How would you like to own a business providing a vital service to over half a million customers with no competition and a guaranteed profit? Not a bad gig. That’s the privilege Central Maine Power enjoys. But it’s not supposed to be a free lunch: in exchange for holding this lucrative monopoly, the utility company agrees to provide reliable service, charge fair rates, and deal honestly with customers.
For over a century CMP honored its end of the bargain. But that changed when Spanish energy conglomerate Iberdrola bought CMP in 2008. Apparently intent on maximizing quarterly returns, Iberdrola reorganized its U.S. holdings under Avangrid and slashed expenses. Profits soared as net income ballooned from $58 million in 2007 to $130 million in 2018. Yet running things on the cheap came with a cost to Maine businesses and residents: service quality plummeted, even as rates rose. Last year, CMP ranked dead last in the U.S. for reliability and service.
The decline hit bottom when CMP rushed out a new billing system in 2017 without adequate testing. The ensuing fiasco plagued thousands of customers with wildly inflated bills. When confused ratepayers called customer service they were told it was because of ” cold weather” or “faulty appliances.”
Internal CMP communications show that corporate leadership knew better but deliberately chose to deny responsibility. Customers paid the fraudulent charges to avoid having their power shut off — some went bankrupt or moved elsewhere. It took over two years of public outrage, investigative reporting, a lawsuit and stiff fines to force CMP to fix the issues.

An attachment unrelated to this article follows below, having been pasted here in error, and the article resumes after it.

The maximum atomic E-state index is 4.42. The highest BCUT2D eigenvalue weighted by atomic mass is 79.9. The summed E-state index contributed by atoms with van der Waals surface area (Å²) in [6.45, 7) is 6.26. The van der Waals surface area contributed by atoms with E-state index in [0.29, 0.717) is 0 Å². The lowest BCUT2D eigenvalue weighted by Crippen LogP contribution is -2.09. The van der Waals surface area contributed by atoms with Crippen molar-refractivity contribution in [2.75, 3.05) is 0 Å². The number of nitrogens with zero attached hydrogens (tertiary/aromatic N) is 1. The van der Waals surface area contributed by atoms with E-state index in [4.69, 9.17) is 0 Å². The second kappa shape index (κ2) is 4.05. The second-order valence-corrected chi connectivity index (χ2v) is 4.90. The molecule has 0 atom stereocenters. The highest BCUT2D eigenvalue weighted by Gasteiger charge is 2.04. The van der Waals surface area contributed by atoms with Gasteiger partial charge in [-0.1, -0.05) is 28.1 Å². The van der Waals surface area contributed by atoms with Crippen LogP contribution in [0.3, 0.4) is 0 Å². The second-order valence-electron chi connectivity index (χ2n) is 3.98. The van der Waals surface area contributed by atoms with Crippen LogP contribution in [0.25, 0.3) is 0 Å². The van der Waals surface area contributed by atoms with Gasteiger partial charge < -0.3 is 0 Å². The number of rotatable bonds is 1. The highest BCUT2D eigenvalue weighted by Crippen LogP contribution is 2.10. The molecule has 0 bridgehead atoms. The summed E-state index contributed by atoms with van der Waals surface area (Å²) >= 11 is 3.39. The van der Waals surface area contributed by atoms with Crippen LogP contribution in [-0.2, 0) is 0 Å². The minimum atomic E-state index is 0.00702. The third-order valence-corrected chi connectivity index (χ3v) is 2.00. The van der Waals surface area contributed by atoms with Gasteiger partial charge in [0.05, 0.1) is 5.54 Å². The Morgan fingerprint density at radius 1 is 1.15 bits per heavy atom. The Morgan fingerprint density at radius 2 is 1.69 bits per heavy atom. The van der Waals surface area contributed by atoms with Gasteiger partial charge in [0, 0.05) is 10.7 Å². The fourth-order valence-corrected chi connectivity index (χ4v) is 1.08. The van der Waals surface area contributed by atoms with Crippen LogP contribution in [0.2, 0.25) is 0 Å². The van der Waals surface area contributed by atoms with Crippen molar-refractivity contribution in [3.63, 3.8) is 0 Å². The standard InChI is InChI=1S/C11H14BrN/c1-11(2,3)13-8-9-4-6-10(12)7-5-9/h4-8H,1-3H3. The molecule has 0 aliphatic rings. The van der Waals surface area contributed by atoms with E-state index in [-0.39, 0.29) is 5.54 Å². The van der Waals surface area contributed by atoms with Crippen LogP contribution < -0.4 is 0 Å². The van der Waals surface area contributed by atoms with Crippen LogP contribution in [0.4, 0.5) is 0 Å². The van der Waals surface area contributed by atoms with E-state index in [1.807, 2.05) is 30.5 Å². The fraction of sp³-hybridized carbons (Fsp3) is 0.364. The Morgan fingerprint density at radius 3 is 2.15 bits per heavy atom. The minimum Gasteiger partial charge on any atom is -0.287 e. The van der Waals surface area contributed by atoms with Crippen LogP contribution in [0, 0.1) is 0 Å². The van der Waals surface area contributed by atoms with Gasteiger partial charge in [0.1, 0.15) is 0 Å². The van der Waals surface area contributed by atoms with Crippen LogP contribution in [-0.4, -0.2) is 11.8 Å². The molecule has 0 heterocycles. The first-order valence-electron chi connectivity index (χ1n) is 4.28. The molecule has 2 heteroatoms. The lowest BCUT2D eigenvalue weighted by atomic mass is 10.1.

Although the $10 million penalty assessed by the Public Utilities Commission was welcome, the PUC routinely hesitates to exercise its full authority to protect Maine ratepayers.
There’s a solution that will save Mainers a tremendous amount of money, improve reliability and service, and bring other benefits. Maine can revoke the monopoly franchise it granted CMP because CMP is failing to uphold its end of the bargain. This franchise is not a permanent entitlement — it’s a privilege contingent upon providing quality service, respecting customers, and behaving in good faith. CMP falls well short in all three areas.
Maine should replace CMP, as well as Maine’s other investor-owned utility, the foreign-owned Versant (formerly Emera), with a consumer-owned utility while leaving Maine’s existing consumer-owned utilities intact. A bill under consideration in the Maine Legislature — LD 1646, An Act To Restore Local Ownership and Control of Maine’s Power Delivery Systems — would accomplish this.
CMP and Versant would be paid fair market value for the grid infrastructure they give up. The new consumer-owned utility would not be part of the government nor would it require any tax money — it would be a nonprofit entity owned by the ratepayers and initially financed with low-interest loans.
Studies show that consumer-owned utilities consistently satisfy customers better than investor-owned utilities by providing more reliable service with fewer outages.
Rates collected by a consumer-owned utility would circulate within Maine’s economy rather than get siphoned off by foreign corporations.
A consumer-owned utility would allow Mainers to move more quickly toward a zero-carbon economy by modernizing grid infrastructure.
There would be more transparency and public input in decision making as customers would have a significant voice in how the MPDA is run.
Current CMP/Versant employees would have their seniority and pensions honored while enjoying greater job security.
CMP has deep pockets and legions of lobbyists and lawyers working diligently to bury LD 1646. The only effective antidote to corporate influence in Augusta is the voices of ordinary Mainers like you and me. Contact your state legislators and the governor today and urge them to support LD 1646.
Ed Geis, a CMP customer since 1998, runs a web development business in Camden.